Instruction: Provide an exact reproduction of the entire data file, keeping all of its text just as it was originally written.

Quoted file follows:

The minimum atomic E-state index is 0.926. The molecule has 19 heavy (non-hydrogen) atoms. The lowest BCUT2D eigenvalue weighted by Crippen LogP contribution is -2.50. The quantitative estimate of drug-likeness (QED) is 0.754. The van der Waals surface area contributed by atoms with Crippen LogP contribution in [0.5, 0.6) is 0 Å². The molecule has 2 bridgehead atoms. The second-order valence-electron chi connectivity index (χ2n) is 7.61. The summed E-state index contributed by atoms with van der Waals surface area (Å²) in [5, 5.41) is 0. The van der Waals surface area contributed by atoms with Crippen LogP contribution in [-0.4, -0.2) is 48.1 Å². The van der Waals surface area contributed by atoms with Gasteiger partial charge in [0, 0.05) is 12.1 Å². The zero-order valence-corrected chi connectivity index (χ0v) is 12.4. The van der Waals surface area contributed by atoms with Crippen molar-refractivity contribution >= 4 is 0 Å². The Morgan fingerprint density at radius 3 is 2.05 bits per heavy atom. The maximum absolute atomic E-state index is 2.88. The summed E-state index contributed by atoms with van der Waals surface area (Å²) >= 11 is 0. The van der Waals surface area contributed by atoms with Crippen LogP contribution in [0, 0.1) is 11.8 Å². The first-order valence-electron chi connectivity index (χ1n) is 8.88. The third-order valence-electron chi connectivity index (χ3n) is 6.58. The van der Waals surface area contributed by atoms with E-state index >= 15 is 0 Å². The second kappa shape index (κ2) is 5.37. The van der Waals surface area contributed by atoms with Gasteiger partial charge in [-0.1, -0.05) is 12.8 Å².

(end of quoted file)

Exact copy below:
The minimum atomic E-state index is 0.926. The molecule has 19 heavy (non-hydrogen) atoms. The lowest BCUT2D eigenvalue weighted by Crippen LogP contribution is -2.50. The quantitative estimate of drug-likeness (QED) is 0.754. The van der Waals surface area contributed by atoms with Crippen LogP contribution in [0.5, 0.6) is 0 Å². The molecule has 2 bridgehead atoms. The second-order valence-electron chi connectivity index (χ2n) is 7.61. The summed E-state index contributed by atoms with van der Waals surface area (Å²) in [5, 5.41) is 0. The van der Waals surface area contributed by atoms with Crippen LogP contribution in [-0.4, -0.2) is 48.1 Å². The van der Waals surface area contributed by atoms with Gasteiger partial charge in [0, 0.05) is 12.1 Å². The zero-order valence-corrected chi connectivity index (χ0v) is 12.4. The van der Waals surface area contributed by atoms with Crippen molar-refractivity contribution >= 4 is 0 Å². The Morgan fingerprint density at radius 3 is 2.05 bits per heavy atom. The maximum absolute atomic E-state index is 2.88. The summed E-state index contributed by atoms with van der Waals surface area (Å²) >= 11 is 0. The van der Waals surface area contributed by atoms with Crippen LogP contribution in [0, 0.1) is 11.8 Å². The first-order valence-electron chi connectivity index (χ1n) is 8.88. The third-order valence-electron chi connectivity index (χ3n) is 6.58. The van der Waals surface area contributed by atoms with E-state index >= 15 is 0 Å². The second kappa shape index (κ2) is 5.37. The van der Waals surface area contributed by atoms with Gasteiger partial charge in [-0.1, -0.05) is 12.8 Å².